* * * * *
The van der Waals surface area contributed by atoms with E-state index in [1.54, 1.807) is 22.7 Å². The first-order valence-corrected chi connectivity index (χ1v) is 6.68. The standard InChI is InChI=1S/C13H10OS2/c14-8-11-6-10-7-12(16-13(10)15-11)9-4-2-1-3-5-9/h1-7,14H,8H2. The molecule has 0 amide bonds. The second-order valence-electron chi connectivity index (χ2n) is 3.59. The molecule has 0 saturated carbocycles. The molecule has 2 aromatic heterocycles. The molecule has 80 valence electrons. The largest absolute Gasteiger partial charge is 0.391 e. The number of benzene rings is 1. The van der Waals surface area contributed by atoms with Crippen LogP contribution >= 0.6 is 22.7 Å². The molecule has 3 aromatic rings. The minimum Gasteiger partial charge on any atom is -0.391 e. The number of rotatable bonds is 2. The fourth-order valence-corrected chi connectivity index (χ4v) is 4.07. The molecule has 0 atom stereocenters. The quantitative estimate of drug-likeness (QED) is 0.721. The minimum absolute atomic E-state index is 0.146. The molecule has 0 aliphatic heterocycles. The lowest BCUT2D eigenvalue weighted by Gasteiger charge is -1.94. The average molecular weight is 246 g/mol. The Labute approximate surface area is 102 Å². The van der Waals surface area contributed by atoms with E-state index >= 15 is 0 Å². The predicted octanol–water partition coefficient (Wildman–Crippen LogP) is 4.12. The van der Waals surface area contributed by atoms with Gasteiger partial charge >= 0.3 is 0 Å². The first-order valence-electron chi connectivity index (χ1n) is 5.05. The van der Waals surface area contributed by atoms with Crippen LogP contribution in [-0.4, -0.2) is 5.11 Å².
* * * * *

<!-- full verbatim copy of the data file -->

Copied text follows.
The van der Waals surface area contributed by atoms with E-state index in [1.54, 1.807) is 22.7 Å². The first-order valence-corrected chi connectivity index (χ1v) is 6.68. The standard InChI is InChI=1S/C13H10OS2/c14-8-11-6-10-7-12(16-13(10)15-11)9-4-2-1-3-5-9/h1-7,14H,8H2. The molecule has 0 amide bonds. The second-order valence-electron chi connectivity index (χ2n) is 3.59. The molecule has 0 saturated carbocycles. The molecule has 2 aromatic heterocycles. The molecule has 80 valence electrons. The largest absolute Gasteiger partial charge is 0.391 e. The number of benzene rings is 1. The van der Waals surface area contributed by atoms with Crippen LogP contribution >= 0.6 is 22.7 Å². The molecule has 3 aromatic rings. The minimum Gasteiger partial charge on any atom is -0.391 e. The number of rotatable bonds is 2. The fourth-order valence-corrected chi connectivity index (χ4v) is 4.07. The molecule has 0 atom stereocenters. The quantitative estimate of drug-likeness (QED) is 0.721. The minimum absolute atomic E-state index is 0.146. The molecule has 0 aliphatic heterocycles. The lowest BCUT2D eigenvalue weighted by Gasteiger charge is -1.94. The average molecular weight is 246 g/mol. The Labute approximate surface area is 102 Å². The van der Waals surface area contributed by atoms with E-state index >= 15 is 0 Å². The predicted octanol–water partition coefficient (Wildman–Crippen LogP) is 4.12. The van der Waals surface area contributed by atoms with Gasteiger partial charge >= 0.3 is 0 Å². The first-order valence-electron chi connectivity index (χ1n) is 5.05. The van der Waals surface area contributed by atoms with Crippen LogP contribution in [-0.4, -0.2) is 5.11 Å².